Wednesday, December 07, 2005

Demo Reviews

Yeah, I know, I shouldn't judge a whole game by just a demo, but these are hectic times and it's not always an option to play through a whole game - and some demos show us that some games aren't even worth playing through the whole demo.

Few games in recent memory have caused me to take a mental double take as this one did. Up till now, all the Bond games have been either generic agents or modern incarnations, but here we have a return to the very roots of the series. I couldn't see how a movie that was contemporary for most of today's kids' grandparents could even be contemplated as the basis for a game. Add to that the use of Sean Connery himself for the voice and appearance (one can't really see him having much of a clue what videogames are like), plus the completely altered political structure of that time and now (Russia was the Big Bad Guy then), and the mind boggles. Then I see screenshots of James running around with a whole array of automatic weapons. This was not the "From Russia with Love" I remember (ok, I haven't seen it for awhile, but still). The demo really surprised me - I actually liked it. Sean doesn't sound like the dapper young gent of the 60's and I'm a little uncomfortable with running JB around in a half-crouch with a SMG, but it's a decent run-and-gun that will be in my collection when it hits around $20.

The demo of this proved almost impossible to control and an insult to the movie. It took place in the building lobby that Neo and Trinity shoot up - one of the best parts of the movie and a modern day movie-clip classic. Once I finally got rid of the goons and figured I would go up to save Morpheus, more goons walk out of the elevator. Ok, kill them with random button mashing. Then another set come out, this time with shields. WTF? If this type of artificial gameplay extension is what the developers think gamers want, they are way off the mark (with me anyway). Also, the draw of this game is supposed to be a different ending to the trilogy than the movies. Why??? Just so we have another confusing story to deal with? This one will never show up on my shelves, even if it drops to ten bucks.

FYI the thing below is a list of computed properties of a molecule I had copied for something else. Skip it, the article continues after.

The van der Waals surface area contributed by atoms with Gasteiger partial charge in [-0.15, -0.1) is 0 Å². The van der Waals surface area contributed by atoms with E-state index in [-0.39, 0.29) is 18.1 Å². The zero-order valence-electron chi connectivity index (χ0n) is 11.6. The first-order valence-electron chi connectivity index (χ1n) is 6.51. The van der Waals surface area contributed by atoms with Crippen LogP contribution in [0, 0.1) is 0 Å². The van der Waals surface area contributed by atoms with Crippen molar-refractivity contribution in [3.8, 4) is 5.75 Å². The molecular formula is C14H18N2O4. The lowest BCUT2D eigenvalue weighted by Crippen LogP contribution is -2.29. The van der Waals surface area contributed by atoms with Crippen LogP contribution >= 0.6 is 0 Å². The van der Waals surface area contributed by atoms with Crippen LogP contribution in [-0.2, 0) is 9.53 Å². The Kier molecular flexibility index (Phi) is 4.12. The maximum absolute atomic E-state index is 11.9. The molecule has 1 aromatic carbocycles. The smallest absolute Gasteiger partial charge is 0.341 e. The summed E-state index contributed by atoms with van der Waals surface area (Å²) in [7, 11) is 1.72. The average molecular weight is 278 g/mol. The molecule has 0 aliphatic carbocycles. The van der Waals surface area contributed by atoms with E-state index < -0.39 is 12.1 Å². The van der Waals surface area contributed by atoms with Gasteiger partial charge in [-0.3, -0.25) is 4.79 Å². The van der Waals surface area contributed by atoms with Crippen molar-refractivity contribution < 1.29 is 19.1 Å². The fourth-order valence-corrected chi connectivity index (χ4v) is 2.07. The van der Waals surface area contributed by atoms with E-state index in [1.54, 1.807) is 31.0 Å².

Not much different here than the last game - just rolling up bunches of junk. I still have the original game (mainly because it is so original). But I don't really "get" the game. So I probably won't get this one either.

I didn't really "demo" this game, but I did play it for a few minutes at a Target. I might as well have been playing the Disney soccer game. There was very little Mario in this. I think they needed to make it from the perspective of Mario himself as in Mario 64. Sure it wouldn't be a real footy game, but who needs another soccer game where you see everything from the sidelines again?

Friday, December 02, 2005

Of bits and bytes

Just some random updates:

For some reason, Ninny has stopped shipping the DDR:Mario Mix sets. (Glad I got one early even if Sarah doesn't find it very interesting yet.) Something about problems getting the pads made. Not too much of a surprise to me as I thought they were being generous to sell the game and pad for a "mere" $49. They are going for $100+ on eBay currently. Be interesting to see if they drop it altogether or start up again with a newly manufactured pad.

360 mania continues with no new consoles available until the middle or so of this month. I've seen a couple of columns that actually talk more about the impact on Xbox than the improvement of the 360. Microsoft has created a bit of a tar baby here - Xbox's won't be blown out for discount prices, but the 360's are too expensive for alot of people and aren't fully backward compatible. I think that this will all work in Sony's favor and the new super console will be PS3.

Ninny maybe headed for problems too. A report I read stated that developers who got their hands on early dev kits likened the graphics for the Revolution to those of the Gamecube. This also doesn't surprise me - the Revolution unit is too small to provide adequate cooling for CPU, graphics and memory if they are going to be pushing the performance envelope. Of course, what do you expect from a company that is competing with itself on 3 different handheld gaming units at the same time.